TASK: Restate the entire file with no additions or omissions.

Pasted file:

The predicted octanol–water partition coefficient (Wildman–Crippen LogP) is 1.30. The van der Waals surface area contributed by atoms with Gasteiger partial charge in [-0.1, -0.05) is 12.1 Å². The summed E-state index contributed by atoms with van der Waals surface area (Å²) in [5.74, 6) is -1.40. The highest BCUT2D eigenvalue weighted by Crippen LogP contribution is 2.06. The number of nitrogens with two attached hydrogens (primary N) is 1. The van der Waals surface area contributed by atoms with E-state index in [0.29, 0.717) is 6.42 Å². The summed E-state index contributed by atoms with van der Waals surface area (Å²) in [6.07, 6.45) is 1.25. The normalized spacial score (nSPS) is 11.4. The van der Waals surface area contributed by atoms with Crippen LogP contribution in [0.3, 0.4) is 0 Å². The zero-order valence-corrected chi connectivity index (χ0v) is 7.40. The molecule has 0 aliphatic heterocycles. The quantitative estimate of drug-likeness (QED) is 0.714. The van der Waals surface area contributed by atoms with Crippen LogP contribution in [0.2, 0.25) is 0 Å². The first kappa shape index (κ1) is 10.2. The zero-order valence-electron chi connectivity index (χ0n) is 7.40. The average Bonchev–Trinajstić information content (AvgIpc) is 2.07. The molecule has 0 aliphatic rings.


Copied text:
The predicted octanol–water partition coefficient (Wildman–Crippen LogP) is 1.30. The van der Waals surface area contributed by atoms with Gasteiger partial charge in [-0.1, -0.05) is 12.1 Å². The summed E-state index contributed by atoms with van der Waals surface area (Å²) in [5.74, 6) is -1.40. The highest BCUT2D eigenvalue weighted by Crippen LogP contribution is 2.06. The number of nitrogens with two attached hydrogens (primary N) is 1. The van der Waals surface area contributed by atoms with E-state index in [0.29, 0.717) is 6.42 Å². The summed E-state index contributed by atoms with van der Waals surface area (Å²) in [6.07, 6.45) is 1.25. The normalized spacial score (nSPS) is 11.4. The van der Waals surface area contributed by atoms with Crippen LogP contribution in [0.3, 0.4) is 0 Å². The zero-order valence-corrected chi connectivity index (χ0v) is 7.40. The molecule has 0 aliphatic heterocycles. The quantitative estimate of drug-likeness (QED) is 0.714. The van der Waals surface area contributed by atoms with Crippen LogP contribution in [0.2, 0.25) is 0 Å². The first kappa shape index (κ1) is 10.2. The zero-order valence-electron chi connectivity index (χ0n) is 7.40. The average Bonchev–Trinajstić information content (AvgIpc) is 2.07. The molecule has 0 aliphatic rings.